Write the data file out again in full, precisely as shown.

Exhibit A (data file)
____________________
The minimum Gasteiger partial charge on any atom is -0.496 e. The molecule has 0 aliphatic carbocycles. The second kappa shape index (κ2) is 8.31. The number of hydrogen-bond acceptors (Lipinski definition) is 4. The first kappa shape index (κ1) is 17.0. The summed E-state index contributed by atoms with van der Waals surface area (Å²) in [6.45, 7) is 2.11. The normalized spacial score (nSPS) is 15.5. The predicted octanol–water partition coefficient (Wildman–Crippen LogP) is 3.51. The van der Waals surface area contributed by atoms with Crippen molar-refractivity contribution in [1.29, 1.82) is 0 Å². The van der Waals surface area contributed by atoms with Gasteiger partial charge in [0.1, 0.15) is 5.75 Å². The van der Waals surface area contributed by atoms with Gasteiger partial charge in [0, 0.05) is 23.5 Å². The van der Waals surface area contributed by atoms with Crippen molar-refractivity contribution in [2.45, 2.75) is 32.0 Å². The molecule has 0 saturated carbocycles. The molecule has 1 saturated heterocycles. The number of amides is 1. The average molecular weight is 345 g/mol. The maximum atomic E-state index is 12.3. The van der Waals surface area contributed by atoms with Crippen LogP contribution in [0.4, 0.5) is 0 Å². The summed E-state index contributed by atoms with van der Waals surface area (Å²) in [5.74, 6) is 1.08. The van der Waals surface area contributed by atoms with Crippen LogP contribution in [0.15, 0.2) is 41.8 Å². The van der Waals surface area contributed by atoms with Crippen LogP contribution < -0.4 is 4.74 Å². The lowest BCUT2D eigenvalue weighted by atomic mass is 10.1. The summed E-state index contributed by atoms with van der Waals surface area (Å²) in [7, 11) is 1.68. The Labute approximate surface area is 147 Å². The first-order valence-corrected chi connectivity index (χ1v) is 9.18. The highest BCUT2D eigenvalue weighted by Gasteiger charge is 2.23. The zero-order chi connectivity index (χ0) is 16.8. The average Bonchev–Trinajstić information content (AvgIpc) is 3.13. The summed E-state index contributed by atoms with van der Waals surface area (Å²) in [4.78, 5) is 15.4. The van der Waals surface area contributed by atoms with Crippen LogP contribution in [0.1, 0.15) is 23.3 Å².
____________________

The minimum Gasteiger partial charge on any atom is -0.496 e. The molecule has 0 aliphatic carbocycles. The second kappa shape index (κ2) is 8.31. The number of hydrogen-bond acceptors (Lipinski definition) is 4. The first kappa shape index (κ1) is 17.0. The summed E-state index contributed by atoms with van der Waals surface area (Å²) in [6.45, 7) is 2.11. The normalized spacial score (nSPS) is 15.5. The predicted octanol–water partition coefficient (Wildman–Crippen LogP) is 3.51. The van der Waals surface area contributed by atoms with Crippen molar-refractivity contribution in [1.29, 1.82) is 0 Å². The van der Waals surface area contributed by atoms with Gasteiger partial charge in [0.1, 0.15) is 5.75 Å². The van der Waals surface area contributed by atoms with Gasteiger partial charge in [0, 0.05) is 23.5 Å². The van der Waals surface area contributed by atoms with Crippen molar-refractivity contribution in [2.45, 2.75) is 32.0 Å². The molecule has 0 saturated carbocycles. The molecule has 1 saturated heterocycles. The number of amides is 1. The average molecular weight is 345 g/mol. The maximum atomic E-state index is 12.3. The van der Waals surface area contributed by atoms with Crippen LogP contribution in [0.4, 0.5) is 0 Å². The summed E-state index contributed by atoms with van der Waals surface area (Å²) in [5.74, 6) is 1.08. The van der Waals surface area contributed by atoms with Crippen LogP contribution in [0.15, 0.2) is 41.8 Å². The van der Waals surface area contributed by atoms with Crippen LogP contribution < -0.4 is 4.74 Å². The lowest BCUT2D eigenvalue weighted by atomic mass is 10.1. The summed E-state index contributed by atoms with van der Waals surface area (Å²) in [7, 11) is 1.68. The Labute approximate surface area is 147 Å². The first-order valence-corrected chi connectivity index (χ1v) is 9.18. The highest BCUT2D eigenvalue weighted by Gasteiger charge is 2.23. The zero-order chi connectivity index (χ0) is 16.8. The average Bonchev–Trinajstić information content (AvgIpc) is 3.13. The summed E-state index contributed by atoms with van der Waals surface area (Å²) in [4.78, 5) is 15.4. The van der Waals surface area contributed by atoms with Crippen LogP contribution in [0.1, 0.15) is 23.3 Å².